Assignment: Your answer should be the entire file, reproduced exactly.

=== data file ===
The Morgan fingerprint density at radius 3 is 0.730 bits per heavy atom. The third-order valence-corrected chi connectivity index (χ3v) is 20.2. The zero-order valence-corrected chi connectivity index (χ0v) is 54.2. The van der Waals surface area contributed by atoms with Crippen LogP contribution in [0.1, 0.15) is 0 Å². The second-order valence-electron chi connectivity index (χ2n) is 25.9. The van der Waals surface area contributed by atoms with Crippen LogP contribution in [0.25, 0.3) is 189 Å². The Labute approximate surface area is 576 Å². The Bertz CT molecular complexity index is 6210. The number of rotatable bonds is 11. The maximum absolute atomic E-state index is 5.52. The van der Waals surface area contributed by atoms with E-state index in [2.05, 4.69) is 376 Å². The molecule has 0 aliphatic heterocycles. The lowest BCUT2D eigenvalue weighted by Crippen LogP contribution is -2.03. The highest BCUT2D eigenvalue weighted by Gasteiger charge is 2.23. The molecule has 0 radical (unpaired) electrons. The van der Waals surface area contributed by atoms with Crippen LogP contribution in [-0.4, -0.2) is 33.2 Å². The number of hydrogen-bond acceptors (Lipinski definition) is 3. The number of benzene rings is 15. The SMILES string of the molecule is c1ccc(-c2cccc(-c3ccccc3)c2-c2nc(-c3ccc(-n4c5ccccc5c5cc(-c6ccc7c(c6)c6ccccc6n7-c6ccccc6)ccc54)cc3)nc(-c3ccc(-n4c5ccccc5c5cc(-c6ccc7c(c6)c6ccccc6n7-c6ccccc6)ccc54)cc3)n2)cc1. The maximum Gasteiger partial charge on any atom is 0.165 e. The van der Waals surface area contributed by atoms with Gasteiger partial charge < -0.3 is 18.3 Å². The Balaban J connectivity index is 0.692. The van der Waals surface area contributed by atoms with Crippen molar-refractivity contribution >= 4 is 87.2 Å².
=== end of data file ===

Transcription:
The Morgan fingerprint density at radius 3 is 0.730 bits per heavy atom. The third-order valence-corrected chi connectivity index (χ3v) is 20.2. The zero-order valence-corrected chi connectivity index (χ0v) is 54.2. The van der Waals surface area contributed by atoms with Crippen LogP contribution in [0.1, 0.15) is 0 Å². The second-order valence-electron chi connectivity index (χ2n) is 25.9. The van der Waals surface area contributed by atoms with Crippen LogP contribution in [0.25, 0.3) is 189 Å². The Labute approximate surface area is 576 Å². The Bertz CT molecular complexity index is 6210. The number of rotatable bonds is 11. The maximum absolute atomic E-state index is 5.52. The van der Waals surface area contributed by atoms with E-state index in [2.05, 4.69) is 376 Å². The molecule has 0 aliphatic heterocycles. The lowest BCUT2D eigenvalue weighted by Crippen LogP contribution is -2.03. The highest BCUT2D eigenvalue weighted by Gasteiger charge is 2.23. The molecule has 0 radical (unpaired) electrons. The van der Waals surface area contributed by atoms with Crippen LogP contribution in [-0.4, -0.2) is 33.2 Å². The number of hydrogen-bond acceptors (Lipinski definition) is 3. The number of benzene rings is 15. The SMILES string of the molecule is c1ccc(-c2cccc(-c3ccccc3)c2-c2nc(-c3ccc(-n4c5ccccc5c5cc(-c6ccc7c(c6)c6ccccc6n7-c6ccccc6)ccc54)cc3)nc(-c3ccc(-n4c5ccccc5c5cc(-c6ccc7c(c6)c6ccccc6n7-c6ccccc6)ccc54)cc3)n2)cc1. The maximum Gasteiger partial charge on any atom is 0.165 e. The van der Waals surface area contributed by atoms with Gasteiger partial charge < -0.3 is 18.3 Å². The Balaban J connectivity index is 0.692. The van der Waals surface area contributed by atoms with Crippen molar-refractivity contribution >= 4 is 87.2 Å².